“Native people are place-based instead of church-based. They go outside where God exits for them.” They go outside where God exists for them. The Abenaki consider themselves just a strand in the Circle of Creation.” Melody Walker Brook
I had the distinct pleasure of interviewing two members of the Abenaki Tribe: Chief Don Stevens, Nulhegan Abenaki Band and Melody Walker Brook, Chair of the Vermont Commission on Native American Affairs.
There are four major groups within the Abenaki nation: the Nulhegan Abenaki Band, located in the Northeast Kingdom; the Missisquoi Tribe, from the Swanton area; the Koaseck Abenaki Band from Orange County; and the Elnue Abenaki Tribe, from the Jamaica area. They are a resilient people who are part of a living culture. Don explained that they are all tribes under state law but historically there were many family bands. The word Band is used by some tribes to honor those family roots.
The Abenaki won state recognition in 2011 and 2012 after many years of trying. Asked what recognition meant to the Abenaki people, Don said they finally felt validated. Don’s mother was so thrilled with the recognition that she danced for the first time in years. Vermont’s recognition opens up many doors for numerous partnerships as it validated the Abenaki. All of their arts and crafts can now be sold as authentic Indian art. Recognition also gives the Abenaki legitimacy among other tribes throughout the States and Canada.
Following recognition, the tribal leaders formed the Vermont Abenaki Artists’ Association. The Association is currently working with the City of Burlington to have a display at the Airport. Funding is needed to complete the project. The Abenaki are also working with the State to identify a permanent display space.
Melody is currently the Chair of the Vermont’s Commission on Native American Affairs. This Commission is “charged by law to recognize the historic and cultural contributions of Native Americans in Vermont, to protect and strengthen Native American heritage, and to address needs in state policy, programs, and actions.” Unfortunately, the Commission is unfunded so its hard to address some of the tribes’ needs.
For the Abenaki being a “sovereign nation” means they are self-governing and self-sufficient. Each tribal council has the authority to move forward individually but choose to work together through the Abenaki Alliance.
The goal of the Abenaki is to distribute their curriculum to schools so students learn about the Abenaki. Programs under Title VII Indian Education Act exist in some schools but not statewide. Don’s wish is to have The People be proud of who they are and for Vermonters to know and respect the Abenaki year-round and not just at Thanksgiving and the Native American Heritage Month in November. Don and Melody hope that Vermonters will take advantage of the Abenaki Artists’ Association, and the displays and events at the Maritime Museum in Ferrisburgh and Echo Center in Burlington.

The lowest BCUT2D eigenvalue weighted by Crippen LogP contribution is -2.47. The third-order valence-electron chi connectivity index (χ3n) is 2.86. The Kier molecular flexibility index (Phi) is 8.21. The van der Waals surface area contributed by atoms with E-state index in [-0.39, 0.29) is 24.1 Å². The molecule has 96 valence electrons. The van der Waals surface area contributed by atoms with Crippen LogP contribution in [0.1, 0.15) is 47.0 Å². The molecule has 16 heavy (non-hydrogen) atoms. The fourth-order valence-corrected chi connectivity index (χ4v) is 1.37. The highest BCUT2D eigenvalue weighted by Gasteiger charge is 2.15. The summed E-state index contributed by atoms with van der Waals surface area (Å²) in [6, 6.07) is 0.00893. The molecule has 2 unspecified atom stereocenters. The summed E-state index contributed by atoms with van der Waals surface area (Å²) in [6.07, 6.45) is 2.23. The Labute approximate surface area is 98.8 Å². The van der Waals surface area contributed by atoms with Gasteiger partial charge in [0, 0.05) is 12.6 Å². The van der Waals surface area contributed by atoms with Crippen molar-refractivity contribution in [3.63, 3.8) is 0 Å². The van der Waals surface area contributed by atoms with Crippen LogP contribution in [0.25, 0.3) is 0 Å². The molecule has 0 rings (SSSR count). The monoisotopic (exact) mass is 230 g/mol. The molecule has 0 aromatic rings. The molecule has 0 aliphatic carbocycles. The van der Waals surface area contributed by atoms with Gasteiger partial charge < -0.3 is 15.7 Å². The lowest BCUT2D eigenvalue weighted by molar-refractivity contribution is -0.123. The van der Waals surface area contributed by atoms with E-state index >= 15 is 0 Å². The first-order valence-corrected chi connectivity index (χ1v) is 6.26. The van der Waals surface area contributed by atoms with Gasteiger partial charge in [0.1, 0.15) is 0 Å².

The Abenaki consider themselves to be stewards of the land. Don explains that native people are connected to the earth. Don has testified on wind towers and clean water. The Native American Council also weighs in on issues such as the sale of Vermont Yankee which impacts the Elnue Tribe. Melody explained that mountains are part of their creation stories; that some mountains are sacred space for the Abenaki. Windmills defile those spaces.
Don also serves on Vermont’s Racial Disparity in Criminal and Juvenile Justice System Advisory Panel. Many Abenaki are still subject to racial prejudice. Don did compliment the Department of Public Safety and the work they are doing to address racial disparity.
Don mentioned that Native Americans are the only race of people who have to carry a card in their wallet to prove who they are. Other races just self-declare. They also need the card to prove that their craft is made from a recognized Native American.
There is a strong revitalization movement currently underway. Each tribe is trying in their own way to get people to come back to the Circle of Creation. They rely on the family, particularly the grandparents and social media to help keep everyone interconnected. They also get together through frequent Round-Ups.
Melody and Don agreed that theirs is a living, breathing culture. It’s about core values which are reflected in their stories, which reflect historic spirituality and provide life lessons.
Both Don and Melody ask that Vermonters get to know their rich culture and who they are as a people through friendship, compassion and love.
There is much more information in the video. To see the entire show, go to vote802.com. Any addition comments are welcome and can be expressed on the websites and Facebook pages of VFV and Campaign for Vermont.
Waolowzi (Be Very Well)
Co-Host and Co-Producer of VFV
*Vt’s Commission on Native American Affairs